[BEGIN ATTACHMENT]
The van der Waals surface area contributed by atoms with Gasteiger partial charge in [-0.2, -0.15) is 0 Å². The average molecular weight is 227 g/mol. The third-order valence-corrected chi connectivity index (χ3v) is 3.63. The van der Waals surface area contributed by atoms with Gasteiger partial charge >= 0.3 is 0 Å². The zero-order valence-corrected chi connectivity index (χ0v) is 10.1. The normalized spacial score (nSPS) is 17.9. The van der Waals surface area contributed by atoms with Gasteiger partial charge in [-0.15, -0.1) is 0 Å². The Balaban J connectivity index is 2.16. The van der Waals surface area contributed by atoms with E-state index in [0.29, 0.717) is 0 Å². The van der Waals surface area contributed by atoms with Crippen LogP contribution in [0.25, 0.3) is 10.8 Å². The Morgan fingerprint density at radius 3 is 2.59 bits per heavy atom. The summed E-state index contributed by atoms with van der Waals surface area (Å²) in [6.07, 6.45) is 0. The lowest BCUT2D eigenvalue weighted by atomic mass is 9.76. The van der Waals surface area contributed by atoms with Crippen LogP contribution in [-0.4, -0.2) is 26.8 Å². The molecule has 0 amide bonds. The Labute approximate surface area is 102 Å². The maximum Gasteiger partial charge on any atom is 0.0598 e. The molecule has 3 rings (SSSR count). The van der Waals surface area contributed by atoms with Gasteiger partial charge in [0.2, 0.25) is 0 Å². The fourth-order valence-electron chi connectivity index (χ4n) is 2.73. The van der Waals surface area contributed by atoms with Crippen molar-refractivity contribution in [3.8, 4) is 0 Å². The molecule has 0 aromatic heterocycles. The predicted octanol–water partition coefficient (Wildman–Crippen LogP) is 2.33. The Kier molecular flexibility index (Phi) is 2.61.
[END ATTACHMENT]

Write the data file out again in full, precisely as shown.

The van der Waals surface area contributed by atoms with Gasteiger partial charge in [-0.2, -0.15) is 0 Å². The average molecular weight is 227 g/mol. The third-order valence-corrected chi connectivity index (χ3v) is 3.63. The van der Waals surface area contributed by atoms with Gasteiger partial charge >= 0.3 is 0 Å². The zero-order valence-corrected chi connectivity index (χ0v) is 10.1. The normalized spacial score (nSPS) is 17.9. The van der Waals surface area contributed by atoms with Gasteiger partial charge in [-0.15, -0.1) is 0 Å². The Balaban J connectivity index is 2.16. The van der Waals surface area contributed by atoms with E-state index in [0.29, 0.717) is 0 Å². The van der Waals surface area contributed by atoms with Crippen LogP contribution in [0.25, 0.3) is 10.8 Å². The Morgan fingerprint density at radius 3 is 2.59 bits per heavy atom. The summed E-state index contributed by atoms with van der Waals surface area (Å²) in [6.07, 6.45) is 0. The lowest BCUT2D eigenvalue weighted by atomic mass is 9.76. The van der Waals surface area contributed by atoms with Crippen LogP contribution in [-0.4, -0.2) is 26.8 Å². The molecule has 0 amide bonds. The Labute approximate surface area is 102 Å². The maximum Gasteiger partial charge on any atom is 0.0598 e. The molecule has 3 rings (SSSR count). The van der Waals surface area contributed by atoms with Gasteiger partial charge in [0.2, 0.25) is 0 Å². The fourth-order valence-electron chi connectivity index (χ4n) is 2.73. The van der Waals surface area contributed by atoms with Crippen molar-refractivity contribution in [3.8, 4) is 0 Å². The molecule has 0 aromatic heterocycles. The predicted octanol–water partition coefficient (Wildman–Crippen LogP) is 2.33. The Kier molecular flexibility index (Phi) is 2.61.